Beatrix Potter, Scientist

Albert Whitman. (She Made History). Sept. 2020. 32p. Tr $16.99. ISBN 9780807551752.
K-Gr 3–This picture book biography stresses Beatrix Potter’s scientific research. As a child, Potter found inspiration in nature. The text describes her methods as observing, questioning, collecting, and recording. Potter and her brother Bertram loved animals. However, when a pet died, she mourned the loss and also studied the animal bones. As Metcalf explains in an extensive note, artists in the 19th century boiled their dead pets so they could remove the skin and muscles, preserve the skeletons, and therefore learn about the inner workings of animals. Potter’s parents encouraged her art, but she did not receive the same formal education as her brother. She was deeply interested in fungi; she spent years experimenting with spores, making sample slides to study under her microscope, and creating detailed drawings of fungi. When she tried to submit her work to the Royal Botanic Gardens at Kew, male scientists initially dismissed her findings. Why she stopped studying fungi and pivoted to children’s books is not explained; the answer seems to have been lost to history. Wu’s colorful, vivid illustrations appear to be rendered in pastels. Wu does not attempt to replicate Potter’s style but captures a sense of her drawings within the larger spreads.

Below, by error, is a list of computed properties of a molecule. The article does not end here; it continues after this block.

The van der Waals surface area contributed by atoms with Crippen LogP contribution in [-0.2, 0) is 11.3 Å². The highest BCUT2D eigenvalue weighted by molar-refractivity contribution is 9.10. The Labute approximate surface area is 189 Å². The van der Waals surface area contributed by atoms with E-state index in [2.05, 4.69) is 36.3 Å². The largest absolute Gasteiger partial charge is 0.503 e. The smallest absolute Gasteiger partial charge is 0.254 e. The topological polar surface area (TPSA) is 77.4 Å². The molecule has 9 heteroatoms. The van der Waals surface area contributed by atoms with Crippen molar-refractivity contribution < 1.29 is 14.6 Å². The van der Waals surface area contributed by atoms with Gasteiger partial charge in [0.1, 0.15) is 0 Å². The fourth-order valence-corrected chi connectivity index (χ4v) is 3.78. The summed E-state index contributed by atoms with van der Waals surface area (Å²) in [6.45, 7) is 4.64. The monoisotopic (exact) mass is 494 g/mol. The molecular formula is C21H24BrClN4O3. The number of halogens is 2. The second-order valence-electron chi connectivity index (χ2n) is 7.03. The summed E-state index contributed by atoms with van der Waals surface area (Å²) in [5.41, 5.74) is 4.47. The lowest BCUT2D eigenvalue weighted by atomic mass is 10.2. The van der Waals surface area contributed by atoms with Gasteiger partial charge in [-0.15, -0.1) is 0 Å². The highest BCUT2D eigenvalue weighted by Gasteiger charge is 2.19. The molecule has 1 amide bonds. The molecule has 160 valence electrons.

VERDICT Celebrating how Potter’s talents and interests informed each other, this inviting biography illuminates an unfamiliar aspect of an accomplished woman’s life.

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